POTHĪĀṄ, BĀBĀ MOHAN VĀLĪĀṄ, manuscript copies (pothīāṅ, lit. books), in Gurmukhī script, containing some of the compositions of the fast three Gurūs and eight medieval saints, which, according to Sikh tradition, Gurū Arjan (1563-1606) obtained from Bābā Mohan, the elder son of the Third Gurū, Āmar Dās, and which he utilized in the compilation of the Ādi Granth.

         They are also known as Goindvāl vālīāṅ pothīāṅ for the reason that they were transcribed in Goindvāl, the seat of the Third Gurū, and remained there until the earlier half of the 20th century, except for a brief priod of time when they were in the custody of Gurū Arjan in Amritsar. Still another title is Sahaṅsar Rām vālīāṅ Pothīāṅ, recalling the name of the writer, Sahaṅsar Rām, son of Mohan and grandson of Gurū Amar Dās.

         Two of the pothīs are still extant, both in the possession of the descendants of Gurū Amar Dās. One of them is preserved at Paṭiālā and is the property of Bāvā Bhagat Siṅgh Bhallā (since shifted to Piñjaur, near Chaṇḍigaṛh),who first took it from Goindvāl to Mardān in 1940 and brought it to Paṭiālā to which town he migrated after the Partition of the Punjab (1947). This pothī is on view for darshan in his house on the morning of the full moon day each month. People gather to offer obeisance and after hymn-singing, hukam, i.e. a śabda, is read out from the pothī by one of the family members as the Gurū's command (hukam) or lesson for the day. Use of the pothī for scrutiny or scholarly study is not permissible. Of the other Goindvāl pothī, now at the village of Dārāpur near Uṛmuṛ in Hoshiārpur district of the Punjab, a photo-copy was obtained by the Punjabi University and is preserved in its Library. This pothī in the order of writing in fact precedes the Paṭiālā manuscript. Preceding both in point of time is the pothī mentioned in the Purātan Janam Sākhī as having been bequeathed by Gurū Nānak to his successor, Gurū Aṅgad, which is sometimes, though with insufficient authority, identified as Gurū Harsahāi vālī Pothī, now believed to be lost for good.

         The Bābā Mohan pothīs were in preparation for two years. The work, commenced in September 1570, was completed on 10 Bhādoṅ 1629 Bk/9 August 1572, but additions perhaps continued to be made even later. The size of both the pothīs is the same, i.e. 13" x 9.5". This is inclusive of the 2-inch margin which runs all around the page and is marked by five lines, two very thin on either side and one somewhat thicker in the middle. Each page, with but rare exceptions, has 13 lines. The first page of the first pothī and the first two pages of the second have illuminations in highly decorative designs. The two manuscript make up 300 + 224 folios, or 1,048 pages. At various places in both, pages are left blank, presumably to provide room for any hymn or hymns that might subsequently be located. The script used is Gurmukhī of an initial stage. The formation of some of its letters show their kinship with Śārdā and Ṭākarī. For instance, letters /h/, /1/, /a/, /th/, /n/ have close resemblance with their counterparts in those scripts. Folios 167 and 227 of the first Pothī are written in a different hand in an unfamiliar laṇḍā script which has no vowel signs nor any diacritical sign for the nasal sound /ṅ/.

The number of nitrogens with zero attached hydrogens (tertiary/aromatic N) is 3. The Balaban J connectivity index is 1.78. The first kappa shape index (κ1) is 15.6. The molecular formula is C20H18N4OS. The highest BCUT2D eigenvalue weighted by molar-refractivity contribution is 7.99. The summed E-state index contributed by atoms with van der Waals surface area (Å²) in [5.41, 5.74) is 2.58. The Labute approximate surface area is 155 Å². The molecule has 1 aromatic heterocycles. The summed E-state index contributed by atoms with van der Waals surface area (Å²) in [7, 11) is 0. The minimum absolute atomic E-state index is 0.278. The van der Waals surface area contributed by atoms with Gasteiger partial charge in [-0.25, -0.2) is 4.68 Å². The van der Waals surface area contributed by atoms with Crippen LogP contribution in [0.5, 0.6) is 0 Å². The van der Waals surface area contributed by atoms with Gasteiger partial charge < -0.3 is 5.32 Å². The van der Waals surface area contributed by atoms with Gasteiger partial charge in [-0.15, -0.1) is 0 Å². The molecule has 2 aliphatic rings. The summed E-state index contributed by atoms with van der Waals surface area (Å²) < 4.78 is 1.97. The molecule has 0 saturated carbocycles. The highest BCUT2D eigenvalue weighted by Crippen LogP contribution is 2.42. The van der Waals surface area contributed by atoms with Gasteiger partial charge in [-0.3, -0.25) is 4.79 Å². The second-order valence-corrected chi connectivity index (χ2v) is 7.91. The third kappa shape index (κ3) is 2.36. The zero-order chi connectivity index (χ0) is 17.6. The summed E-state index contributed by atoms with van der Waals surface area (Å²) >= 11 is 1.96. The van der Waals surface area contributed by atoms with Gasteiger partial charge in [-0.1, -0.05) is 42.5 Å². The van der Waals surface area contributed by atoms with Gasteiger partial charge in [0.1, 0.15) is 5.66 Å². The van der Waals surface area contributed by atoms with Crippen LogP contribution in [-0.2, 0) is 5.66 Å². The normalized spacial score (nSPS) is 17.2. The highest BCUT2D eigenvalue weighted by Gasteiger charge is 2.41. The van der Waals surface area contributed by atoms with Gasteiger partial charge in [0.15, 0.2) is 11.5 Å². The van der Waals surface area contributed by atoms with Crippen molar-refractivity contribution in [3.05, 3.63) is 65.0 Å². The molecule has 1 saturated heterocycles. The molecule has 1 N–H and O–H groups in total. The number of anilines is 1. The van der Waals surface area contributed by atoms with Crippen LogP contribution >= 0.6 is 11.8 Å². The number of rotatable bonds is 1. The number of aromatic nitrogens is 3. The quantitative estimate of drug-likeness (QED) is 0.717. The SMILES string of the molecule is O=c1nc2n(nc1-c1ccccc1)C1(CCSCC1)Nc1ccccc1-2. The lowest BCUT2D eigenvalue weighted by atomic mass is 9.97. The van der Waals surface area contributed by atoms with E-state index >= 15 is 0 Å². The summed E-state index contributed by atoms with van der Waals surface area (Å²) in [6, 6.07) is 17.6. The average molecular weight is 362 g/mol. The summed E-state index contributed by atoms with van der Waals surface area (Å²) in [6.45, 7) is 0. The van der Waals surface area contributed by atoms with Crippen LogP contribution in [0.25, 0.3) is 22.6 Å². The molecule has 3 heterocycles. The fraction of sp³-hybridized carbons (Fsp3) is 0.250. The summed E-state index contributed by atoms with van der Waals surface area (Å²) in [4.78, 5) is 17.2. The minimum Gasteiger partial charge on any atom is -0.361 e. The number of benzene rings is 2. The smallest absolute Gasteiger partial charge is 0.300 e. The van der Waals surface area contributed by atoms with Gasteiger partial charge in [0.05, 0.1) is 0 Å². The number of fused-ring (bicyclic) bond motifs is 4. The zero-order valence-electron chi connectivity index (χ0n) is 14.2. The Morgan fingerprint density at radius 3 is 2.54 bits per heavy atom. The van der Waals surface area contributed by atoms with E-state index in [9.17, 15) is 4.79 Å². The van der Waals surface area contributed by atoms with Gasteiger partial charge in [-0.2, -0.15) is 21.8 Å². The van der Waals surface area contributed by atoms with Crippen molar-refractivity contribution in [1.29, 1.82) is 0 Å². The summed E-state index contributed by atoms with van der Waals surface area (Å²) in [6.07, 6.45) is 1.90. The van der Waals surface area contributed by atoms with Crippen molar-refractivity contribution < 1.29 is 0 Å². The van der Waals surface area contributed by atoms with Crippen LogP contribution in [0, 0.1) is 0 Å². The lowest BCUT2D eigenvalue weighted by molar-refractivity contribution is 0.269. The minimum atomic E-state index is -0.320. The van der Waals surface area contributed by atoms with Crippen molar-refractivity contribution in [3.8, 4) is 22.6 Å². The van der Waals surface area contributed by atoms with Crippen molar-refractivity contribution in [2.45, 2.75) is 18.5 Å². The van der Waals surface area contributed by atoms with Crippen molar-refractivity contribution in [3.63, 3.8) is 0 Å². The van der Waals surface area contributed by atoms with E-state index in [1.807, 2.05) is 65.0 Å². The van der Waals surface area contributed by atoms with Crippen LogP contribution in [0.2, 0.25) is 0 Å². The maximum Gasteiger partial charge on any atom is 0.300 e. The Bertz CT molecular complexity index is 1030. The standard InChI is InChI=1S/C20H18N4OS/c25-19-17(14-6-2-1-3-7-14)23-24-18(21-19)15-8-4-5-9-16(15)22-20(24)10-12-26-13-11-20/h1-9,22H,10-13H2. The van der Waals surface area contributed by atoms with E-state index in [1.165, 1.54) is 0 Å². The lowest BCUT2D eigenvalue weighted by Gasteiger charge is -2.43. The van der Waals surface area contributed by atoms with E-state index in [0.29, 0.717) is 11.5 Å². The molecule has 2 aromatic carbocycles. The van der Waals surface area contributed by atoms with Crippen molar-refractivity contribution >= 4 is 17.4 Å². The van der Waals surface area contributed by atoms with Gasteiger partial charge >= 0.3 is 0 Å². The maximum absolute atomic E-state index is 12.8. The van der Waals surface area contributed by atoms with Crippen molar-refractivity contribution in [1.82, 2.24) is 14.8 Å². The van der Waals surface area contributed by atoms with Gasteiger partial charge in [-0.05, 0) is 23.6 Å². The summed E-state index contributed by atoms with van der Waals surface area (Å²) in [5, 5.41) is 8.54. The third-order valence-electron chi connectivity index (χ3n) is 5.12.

A note recorded in the margin of folio 216 of the second pothī alludes to the origin of Gurmukhī Characters in these words : Gurū Aṅgad gurmukhī akhar banāi bābe de age sabad bheṭ kītā (Gurū Aṅgad coined Gurmukhī letters and presented to the Bābā). The text facing this note is Gurū Nānak's hymn beginning with pūran param joti paramesar prītam prān hamāre, in Rāg Sāraṅg.

         The śabdas included in these manuscripts fall within fourteen different rāgas. Compositions in the first pothī (Dārāpurvālī also called Ahiyāpurvālī, correctly spelt Yāhyāpurvālī) occur under rāgas Sūhī, Prabhāti, Dhanāsarī, Basant, Tilaṅg, Gūjarī, Bhairo, Mārū, Kedārā, Vaḍhaṅs, Bilāval, Malār and Āsā, and those in the second under Rāmkalī, Soraṭhi, Sāraṅg and Malār.The order of rāgas and of the śabdas and padās, however, does not correspond with that adopted in the Ādi Granth. There are variations in the text also; sometimes whole lines and pad as differ. Gurū Nānak's hymn, kauṇ tarājī kāvaṇu tulā, which occurs in measure Sūhī in the Gurū Granth Sāhib appears in the Dārāpur pothī in Parbhāti Lalat. In the text, kauṇ is written as kavan, tulā as tolā and mere lāl jīo terā ant na jāṇā as terā bābā antu na jāṇā. At places, in the pothīs, two different versions of the same hymn appear side by side. Certain hymns are jointly credited to Kabīr and Nāmdev. For exmple, basant bāṇī Kabīr Nāme kī and bhairau Kabīr Nāmdev bhagat. Two hymns show both Kabīr and Nāmdev to be the disciples of Gurū Nānak. Their headings run : bhairau Kabīr Nāmā bhagat bābe jīke, and Kedārā Kabīr Nāmā bābe pātsāh de bhagat (folios 263 and 292, respectively, of vol. I). The pothīs begin with the invocaton : lk oaṅkār satigurū parsād sachu nām kartāru nirbhau niriṅkāru akāl mūrti ajūnī saṅbho. This is different from the form in which Gurū Arjan recorded the prelude to the Japu in the Gurū Granth Sāhib : lk oṅkār satināmu karātā purakhu nirbhau nirvairu akāl mūrāti ajūnī saibhaṅ gurparsādi.


  1. Bhallā, Sarūp Dās, Mahimā Prakāsh. Patiala, 1971
  2. Santokh Siṅgh, Bhāī, Srī Gur Pratāp Sūraj Granth. Amritsar, 1927-35
  3. Chhibbar, Kesar Siṅgh, Baṅsāvalīnāmā Dasāṅ Pātshāhīāṅ Kā. (ed.Rattan Siṅgh Jaggī). Chandigarh, 1972
  4. Pañjābi Duniya. Patiala, June 1958

Piār Siṅgh